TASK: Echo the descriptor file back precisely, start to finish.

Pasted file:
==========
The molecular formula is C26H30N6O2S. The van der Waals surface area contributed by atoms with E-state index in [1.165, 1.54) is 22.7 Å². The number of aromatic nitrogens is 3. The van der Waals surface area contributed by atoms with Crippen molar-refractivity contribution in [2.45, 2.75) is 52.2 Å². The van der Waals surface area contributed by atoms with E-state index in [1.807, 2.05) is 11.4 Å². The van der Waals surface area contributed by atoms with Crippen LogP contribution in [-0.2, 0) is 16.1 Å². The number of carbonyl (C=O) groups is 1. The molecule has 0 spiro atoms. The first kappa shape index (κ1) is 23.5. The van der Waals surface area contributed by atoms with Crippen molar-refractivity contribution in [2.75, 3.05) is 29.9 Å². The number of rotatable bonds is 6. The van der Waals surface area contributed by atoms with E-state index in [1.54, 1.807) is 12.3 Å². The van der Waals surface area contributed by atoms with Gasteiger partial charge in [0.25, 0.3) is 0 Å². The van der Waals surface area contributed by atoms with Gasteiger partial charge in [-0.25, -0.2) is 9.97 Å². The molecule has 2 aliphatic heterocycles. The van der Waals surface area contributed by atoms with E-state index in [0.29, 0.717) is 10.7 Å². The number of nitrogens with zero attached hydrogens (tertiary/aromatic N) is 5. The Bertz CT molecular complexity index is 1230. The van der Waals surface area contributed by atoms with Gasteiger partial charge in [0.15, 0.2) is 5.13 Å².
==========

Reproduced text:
The molecular formula is C26H30N6O2S. The van der Waals surface area contributed by atoms with E-state index in [1.165, 1.54) is 22.7 Å². The number of aromatic nitrogens is 3. The van der Waals surface area contributed by atoms with Crippen molar-refractivity contribution in [2.45, 2.75) is 52.2 Å². The van der Waals surface area contributed by atoms with E-state index in [1.807, 2.05) is 11.4 Å². The van der Waals surface area contributed by atoms with Crippen LogP contribution in [-0.2, 0) is 16.1 Å². The number of carbonyl (C=O) groups is 1. The molecule has 0 spiro atoms. The first kappa shape index (κ1) is 23.5. The van der Waals surface area contributed by atoms with Crippen molar-refractivity contribution in [2.75, 3.05) is 29.9 Å². The number of rotatable bonds is 6. The van der Waals surface area contributed by atoms with E-state index in [1.54, 1.807) is 12.3 Å². The van der Waals surface area contributed by atoms with Gasteiger partial charge in [0.25, 0.3) is 0 Å². The van der Waals surface area contributed by atoms with Gasteiger partial charge in [-0.25, -0.2) is 9.97 Å². The molecule has 2 aliphatic heterocycles. The van der Waals surface area contributed by atoms with E-state index in [0.29, 0.717) is 10.7 Å². The number of nitrogens with zero attached hydrogens (tertiary/aromatic N) is 5. The Bertz CT molecular complexity index is 1230. The van der Waals surface area contributed by atoms with Gasteiger partial charge in [0.15, 0.2) is 5.13 Å².